Respecting the bounds of science

Respecting the bounds of science

In scientific discipline news, a 10-year old has issued a formal apology for accidentally creating a new molecule.

Ten-year old Clara Lazen claimed responsibility for discovering tetranitratoxycarbon, a molecule constructed, obviously, of tetra, nitra, toxy, and carbon. “I didn’t mean to put the atoms together in a particularly complex way,” she said through a spokesman.

The fifth grader’s actions were captured on film by teacher and science paparazzo Kenneth Boehr, who sold the pictures to the Humboldt State University Enquirer, which published them under the caption, “Do We Really Need Another Molecule?”  Boehr said he did it because he feared the discovery would incite a new interest in chemistry and science at his school.

Clara, who was denied anonymity after she pronounced it “amininity”, said she was simply trying to use up all the balls and sticks the teacher gave her, so she could go out and play.  Clara’s father explained that his daughter was just acting out. “This isn’t the first time she’s done something like this.  Last summer, she spent two whole days discovering a type of oncilla that was just like the existing types of oncilla.  And just last week I caught her putting two Triceratops bones next to each other and discovering it was a new species called a Clarasaurus.”

A National Science Foundation (NSF) sting operation also netted chemist Robert Zoellner, who claimed the molecule was a “wholly new but also wholly viable chemical”.  He later confessed that the chemical had the same formula as one other in HSU’s database of Molecules Not to Be Discovered.

One fifth-grader, speaking from an undisclosed location somewhere in Timeout, told reporters, “I used to think Clara was pretty cool, but now we have to learn how to spell “tetranitratoxycarbon” for next week’s spelling quiz.  Thanks a lot, Clara!”  The boy was given anonymity at his request, but was disappointed to discover that anonymity wasn’t some kind of present.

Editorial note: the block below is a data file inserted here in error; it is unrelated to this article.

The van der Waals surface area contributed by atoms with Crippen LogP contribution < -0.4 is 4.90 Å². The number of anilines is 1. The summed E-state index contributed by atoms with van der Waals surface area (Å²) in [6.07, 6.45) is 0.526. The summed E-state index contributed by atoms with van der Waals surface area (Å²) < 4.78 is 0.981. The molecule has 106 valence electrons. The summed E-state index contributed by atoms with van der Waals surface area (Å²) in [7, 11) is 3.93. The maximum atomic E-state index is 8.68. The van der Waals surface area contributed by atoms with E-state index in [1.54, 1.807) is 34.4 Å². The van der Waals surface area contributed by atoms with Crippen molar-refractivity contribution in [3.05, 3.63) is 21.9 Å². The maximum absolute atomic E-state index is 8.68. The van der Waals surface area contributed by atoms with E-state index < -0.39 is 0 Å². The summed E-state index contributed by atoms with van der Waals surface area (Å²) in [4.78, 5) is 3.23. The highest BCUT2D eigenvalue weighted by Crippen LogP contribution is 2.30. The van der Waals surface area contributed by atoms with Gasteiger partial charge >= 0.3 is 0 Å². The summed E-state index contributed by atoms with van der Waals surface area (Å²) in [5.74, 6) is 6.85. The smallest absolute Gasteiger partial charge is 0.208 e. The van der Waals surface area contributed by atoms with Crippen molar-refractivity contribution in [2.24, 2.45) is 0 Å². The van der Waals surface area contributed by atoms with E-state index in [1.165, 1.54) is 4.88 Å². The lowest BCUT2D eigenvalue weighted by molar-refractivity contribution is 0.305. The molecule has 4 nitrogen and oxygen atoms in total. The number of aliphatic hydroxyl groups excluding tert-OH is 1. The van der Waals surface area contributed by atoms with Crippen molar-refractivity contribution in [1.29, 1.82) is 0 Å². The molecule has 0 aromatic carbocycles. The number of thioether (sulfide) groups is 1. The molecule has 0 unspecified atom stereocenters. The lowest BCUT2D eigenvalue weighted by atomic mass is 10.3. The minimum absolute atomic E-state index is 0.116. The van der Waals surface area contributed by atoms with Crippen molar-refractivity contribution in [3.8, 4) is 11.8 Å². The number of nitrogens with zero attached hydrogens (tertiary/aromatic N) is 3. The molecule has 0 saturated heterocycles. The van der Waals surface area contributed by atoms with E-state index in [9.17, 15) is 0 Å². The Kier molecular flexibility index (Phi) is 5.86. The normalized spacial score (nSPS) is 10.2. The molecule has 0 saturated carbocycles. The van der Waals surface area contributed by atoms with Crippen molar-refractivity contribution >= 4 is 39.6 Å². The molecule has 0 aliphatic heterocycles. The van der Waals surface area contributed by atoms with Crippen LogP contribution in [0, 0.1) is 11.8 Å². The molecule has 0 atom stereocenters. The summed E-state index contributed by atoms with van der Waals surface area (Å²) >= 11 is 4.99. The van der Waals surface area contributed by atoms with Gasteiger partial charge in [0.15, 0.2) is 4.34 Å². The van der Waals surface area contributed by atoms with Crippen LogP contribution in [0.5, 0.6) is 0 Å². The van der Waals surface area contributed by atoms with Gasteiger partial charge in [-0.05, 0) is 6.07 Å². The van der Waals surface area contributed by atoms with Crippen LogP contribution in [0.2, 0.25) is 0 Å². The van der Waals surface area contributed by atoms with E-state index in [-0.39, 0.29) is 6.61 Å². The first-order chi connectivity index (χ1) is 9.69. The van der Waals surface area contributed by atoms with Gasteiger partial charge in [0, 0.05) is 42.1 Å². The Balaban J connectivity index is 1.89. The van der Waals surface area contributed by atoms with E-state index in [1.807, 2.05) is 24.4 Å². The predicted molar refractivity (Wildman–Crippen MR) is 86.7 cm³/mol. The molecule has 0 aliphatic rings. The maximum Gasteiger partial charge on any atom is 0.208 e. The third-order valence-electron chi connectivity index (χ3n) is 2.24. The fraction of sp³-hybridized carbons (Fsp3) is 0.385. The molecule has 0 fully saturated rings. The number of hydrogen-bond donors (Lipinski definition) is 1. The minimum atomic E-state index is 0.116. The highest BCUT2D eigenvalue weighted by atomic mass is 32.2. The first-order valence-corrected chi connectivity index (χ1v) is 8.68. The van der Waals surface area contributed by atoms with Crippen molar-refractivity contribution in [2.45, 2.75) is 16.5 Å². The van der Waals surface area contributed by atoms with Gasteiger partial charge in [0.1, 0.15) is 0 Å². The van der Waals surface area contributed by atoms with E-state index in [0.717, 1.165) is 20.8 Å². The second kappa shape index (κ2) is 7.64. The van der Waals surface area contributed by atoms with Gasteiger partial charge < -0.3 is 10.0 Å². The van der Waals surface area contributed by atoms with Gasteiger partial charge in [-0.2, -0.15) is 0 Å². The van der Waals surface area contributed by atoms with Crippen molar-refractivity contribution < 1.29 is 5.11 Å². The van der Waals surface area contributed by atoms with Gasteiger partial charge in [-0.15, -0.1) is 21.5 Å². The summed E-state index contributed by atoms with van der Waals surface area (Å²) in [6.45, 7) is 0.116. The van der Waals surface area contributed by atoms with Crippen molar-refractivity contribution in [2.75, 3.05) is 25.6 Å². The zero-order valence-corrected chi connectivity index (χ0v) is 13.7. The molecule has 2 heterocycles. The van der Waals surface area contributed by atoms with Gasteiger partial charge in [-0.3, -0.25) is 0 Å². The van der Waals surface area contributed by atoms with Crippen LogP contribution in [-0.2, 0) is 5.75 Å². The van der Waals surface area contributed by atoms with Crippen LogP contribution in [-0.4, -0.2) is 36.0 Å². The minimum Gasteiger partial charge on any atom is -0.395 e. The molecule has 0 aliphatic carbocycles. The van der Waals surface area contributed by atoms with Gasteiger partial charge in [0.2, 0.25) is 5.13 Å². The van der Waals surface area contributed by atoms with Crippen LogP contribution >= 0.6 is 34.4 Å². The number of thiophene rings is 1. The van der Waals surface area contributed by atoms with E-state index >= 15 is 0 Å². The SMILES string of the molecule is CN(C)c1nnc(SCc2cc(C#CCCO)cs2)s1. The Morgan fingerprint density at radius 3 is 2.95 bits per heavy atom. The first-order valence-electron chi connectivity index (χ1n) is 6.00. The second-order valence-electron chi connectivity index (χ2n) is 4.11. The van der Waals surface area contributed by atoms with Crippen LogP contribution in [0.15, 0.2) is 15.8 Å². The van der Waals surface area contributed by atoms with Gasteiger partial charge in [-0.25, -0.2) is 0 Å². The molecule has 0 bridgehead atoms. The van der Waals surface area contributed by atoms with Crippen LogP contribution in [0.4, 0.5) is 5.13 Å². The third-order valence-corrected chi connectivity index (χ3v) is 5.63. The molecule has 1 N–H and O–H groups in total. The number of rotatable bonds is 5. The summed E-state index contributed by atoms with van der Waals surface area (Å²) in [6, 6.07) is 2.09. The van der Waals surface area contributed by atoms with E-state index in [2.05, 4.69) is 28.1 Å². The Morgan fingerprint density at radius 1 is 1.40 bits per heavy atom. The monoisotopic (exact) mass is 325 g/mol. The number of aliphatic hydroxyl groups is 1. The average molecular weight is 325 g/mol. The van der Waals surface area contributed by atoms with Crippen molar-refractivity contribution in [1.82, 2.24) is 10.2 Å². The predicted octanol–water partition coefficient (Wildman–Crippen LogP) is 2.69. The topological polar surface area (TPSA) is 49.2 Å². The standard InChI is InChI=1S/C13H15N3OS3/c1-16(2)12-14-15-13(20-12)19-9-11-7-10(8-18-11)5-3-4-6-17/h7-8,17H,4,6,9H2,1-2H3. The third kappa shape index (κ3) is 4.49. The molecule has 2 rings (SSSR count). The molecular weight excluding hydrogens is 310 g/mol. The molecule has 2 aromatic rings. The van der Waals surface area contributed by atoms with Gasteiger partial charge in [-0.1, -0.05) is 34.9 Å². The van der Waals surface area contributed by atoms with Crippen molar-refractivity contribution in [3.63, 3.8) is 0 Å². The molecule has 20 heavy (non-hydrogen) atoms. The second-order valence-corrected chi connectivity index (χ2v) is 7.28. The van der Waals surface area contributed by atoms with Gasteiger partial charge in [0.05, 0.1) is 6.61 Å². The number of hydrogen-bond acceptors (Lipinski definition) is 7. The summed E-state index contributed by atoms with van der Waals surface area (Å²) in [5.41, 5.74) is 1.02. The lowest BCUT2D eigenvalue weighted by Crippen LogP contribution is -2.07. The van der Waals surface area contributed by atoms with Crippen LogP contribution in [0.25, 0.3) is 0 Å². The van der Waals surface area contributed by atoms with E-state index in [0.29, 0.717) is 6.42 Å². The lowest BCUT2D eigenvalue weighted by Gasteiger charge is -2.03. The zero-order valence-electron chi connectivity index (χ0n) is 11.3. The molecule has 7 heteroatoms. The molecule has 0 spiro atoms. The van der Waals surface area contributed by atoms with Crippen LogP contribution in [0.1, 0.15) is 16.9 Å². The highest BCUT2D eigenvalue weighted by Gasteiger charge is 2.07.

Clara’s mother was surprised and upset by the classmate’s reaction, telling one neighbor that she had encouraged her daughter because she had read somewhere that science was popular.

Reaction from the scientific community was mixed. Bored physicist and Nobel Laureate Stephen Hawking told a crowd at his fantasy-physics draft, “Chemistry would be far more interesting if it had not been found.” Hawking reportedly had just drafted “Girl does not discover tetranitratoxycarbon” for his team, the Ennuiologists (2-3). Other scientists believe that since the new molecule is not found on Earth, then Maybe that proves that Mars is covered in the stuff.

Sir Cadmium of York, the spokesman for the British Knights of the Periodic Table, assured the public that the new molecule (pictured above with the guy who didn’t discover it) posed no immediate threat to the general populace. “First, a single molecule of tetra-oxy-something is about 4 feet across, so a pound of the stuff would be approximately the size of the Andromeda Galaxy, and thus extremely difficult to hide, even from U.N. inspectors.”

“Second, it would be very difficult for a rogue nation to even pronounce the name of this tera-nitro-expialadocious stuff, let alone manufacture it.”  He later conceded that radical elements in the Kyrgzystan Front for Spelling and Pronouncing Kyrgzystan Correctly might have the necessary linguistic skills to place an order.

Clara and Robert have been ordered to write a 500-word essay on “Why I Shouldn’t Discover New Molecules” for the journal Computationally and Theoretically Forbidden Chemistry.  A spokesman for the NSF announced that Clara had been sent to her room to think about what she had done.

(Click on the picture of the forbidden molecule to read the original story.)

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